At issue isn’t just the immediate changes provinces will have to make, but also the more cautious approach the uncertainty will force over the long term, said David Naylor, co-chair of the federal government’s COVID-19 Immunity Task Force. Without a reliable supply chain that will guarantee the delivery of the critical second shot of the vaccine, Dr. Naylor said governments will start “holding back a lot of doses and we will go slower.”

“It’s a major glitch to have no flow whatsoever,” Dr. Naylor said Tuesday, adding that he believes the responsibility for the delay lies with Pfizer. While the delay is a source of frustration for the general population, he said it has the potential for a much higher toll on people in long-term care.

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“If we’re slow getting vaccines into those people, there is a risk of life,” he said.

Shipments of Moderna’s COVID-19 vaccine are still continuing and are scheduled to arrive in Canada every three weeks. Of the six million doses that Canada is purchasing until March, two million are coming from Moderna and four million are coming from Pfizer.

Procurement Minister Anita Anand said Canada will still get all four million doses from Pfizer promised by the end of March.

Ms. Anand told reporters that it was up to Pfizer to explain the difference in delays between Canada and the EU. In a statement Tuesday, Pfizer said it would “balance out by the end of Q1 2021.”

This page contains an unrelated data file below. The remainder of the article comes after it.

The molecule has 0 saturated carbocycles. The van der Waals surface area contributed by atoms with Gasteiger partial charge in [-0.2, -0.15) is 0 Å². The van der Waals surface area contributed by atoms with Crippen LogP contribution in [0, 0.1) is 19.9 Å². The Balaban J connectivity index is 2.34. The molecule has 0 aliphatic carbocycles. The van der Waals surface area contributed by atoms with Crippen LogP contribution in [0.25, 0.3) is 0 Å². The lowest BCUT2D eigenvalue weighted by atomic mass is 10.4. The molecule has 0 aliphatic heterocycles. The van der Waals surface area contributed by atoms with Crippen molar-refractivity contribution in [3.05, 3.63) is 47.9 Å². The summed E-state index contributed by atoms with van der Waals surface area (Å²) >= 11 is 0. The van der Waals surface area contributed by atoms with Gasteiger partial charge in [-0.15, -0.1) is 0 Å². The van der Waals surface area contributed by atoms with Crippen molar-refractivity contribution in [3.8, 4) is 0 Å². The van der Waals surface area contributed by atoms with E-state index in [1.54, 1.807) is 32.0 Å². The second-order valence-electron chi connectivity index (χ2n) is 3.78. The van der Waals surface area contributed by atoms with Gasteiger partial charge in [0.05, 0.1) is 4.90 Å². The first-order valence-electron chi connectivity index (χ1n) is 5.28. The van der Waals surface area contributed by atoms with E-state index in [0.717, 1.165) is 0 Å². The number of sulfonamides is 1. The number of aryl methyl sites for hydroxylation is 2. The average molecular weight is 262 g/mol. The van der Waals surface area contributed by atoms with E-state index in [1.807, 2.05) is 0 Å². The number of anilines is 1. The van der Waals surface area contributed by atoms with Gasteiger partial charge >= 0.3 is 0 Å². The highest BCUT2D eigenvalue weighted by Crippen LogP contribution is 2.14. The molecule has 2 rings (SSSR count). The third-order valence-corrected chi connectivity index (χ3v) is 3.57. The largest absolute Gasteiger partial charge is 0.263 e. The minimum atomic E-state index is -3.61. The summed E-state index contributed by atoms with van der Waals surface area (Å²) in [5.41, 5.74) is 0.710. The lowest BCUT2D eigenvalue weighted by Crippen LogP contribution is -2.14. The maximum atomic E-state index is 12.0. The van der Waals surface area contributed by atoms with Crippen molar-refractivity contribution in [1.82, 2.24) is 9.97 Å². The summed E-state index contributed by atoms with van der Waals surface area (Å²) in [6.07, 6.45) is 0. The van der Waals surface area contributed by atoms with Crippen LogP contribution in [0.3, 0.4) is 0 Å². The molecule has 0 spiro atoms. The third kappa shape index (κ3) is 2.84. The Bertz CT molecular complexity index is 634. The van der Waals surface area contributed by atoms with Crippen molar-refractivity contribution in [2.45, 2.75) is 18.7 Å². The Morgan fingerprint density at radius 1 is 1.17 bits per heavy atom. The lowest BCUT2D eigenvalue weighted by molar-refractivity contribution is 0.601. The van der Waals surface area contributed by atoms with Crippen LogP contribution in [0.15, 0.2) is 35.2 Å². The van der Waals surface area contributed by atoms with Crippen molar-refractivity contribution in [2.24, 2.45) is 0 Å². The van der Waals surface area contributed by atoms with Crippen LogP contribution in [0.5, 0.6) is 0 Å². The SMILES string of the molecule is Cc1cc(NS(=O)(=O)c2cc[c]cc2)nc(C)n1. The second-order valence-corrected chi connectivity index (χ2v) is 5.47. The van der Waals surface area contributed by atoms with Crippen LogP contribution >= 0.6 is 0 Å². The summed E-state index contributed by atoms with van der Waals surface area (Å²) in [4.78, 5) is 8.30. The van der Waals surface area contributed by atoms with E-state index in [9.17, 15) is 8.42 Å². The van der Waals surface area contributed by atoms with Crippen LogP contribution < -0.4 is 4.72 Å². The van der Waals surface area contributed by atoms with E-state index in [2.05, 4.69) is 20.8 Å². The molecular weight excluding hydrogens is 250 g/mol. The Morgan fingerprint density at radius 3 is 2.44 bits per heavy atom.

Ontario Premier Doug Ford said he didn’t blame Ottawa, but if he were in the Prime Minister’s shoes, he’d be on the phone with Pfizer’s CEO daily, pushing for more doses. “I’d be up that guy’s ying-yang so far with a firecracker, he wouldn’t know what hit him,” Mr. Ford said.

The Prime Minister’s Office declined to say when the last time was that Mr. Trudeau spoke with Pfizer’s CEO Albert Bourla. European Commission President Ursula von der Leyen and Israeli Prime Minister Benjamin Netanyahu have both said they are in direct contact with Mr. Bourla. In Israel, 31.15 people per 100 have received a shot, according to Our World in Data. In Canada that stat sits at just 1.6 people per 100.

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When asked what his role is in the government’s efforts to procure vaccines, Mr. Trudeau told reporters Tuesday he has reached out to top officials at vaccine companies.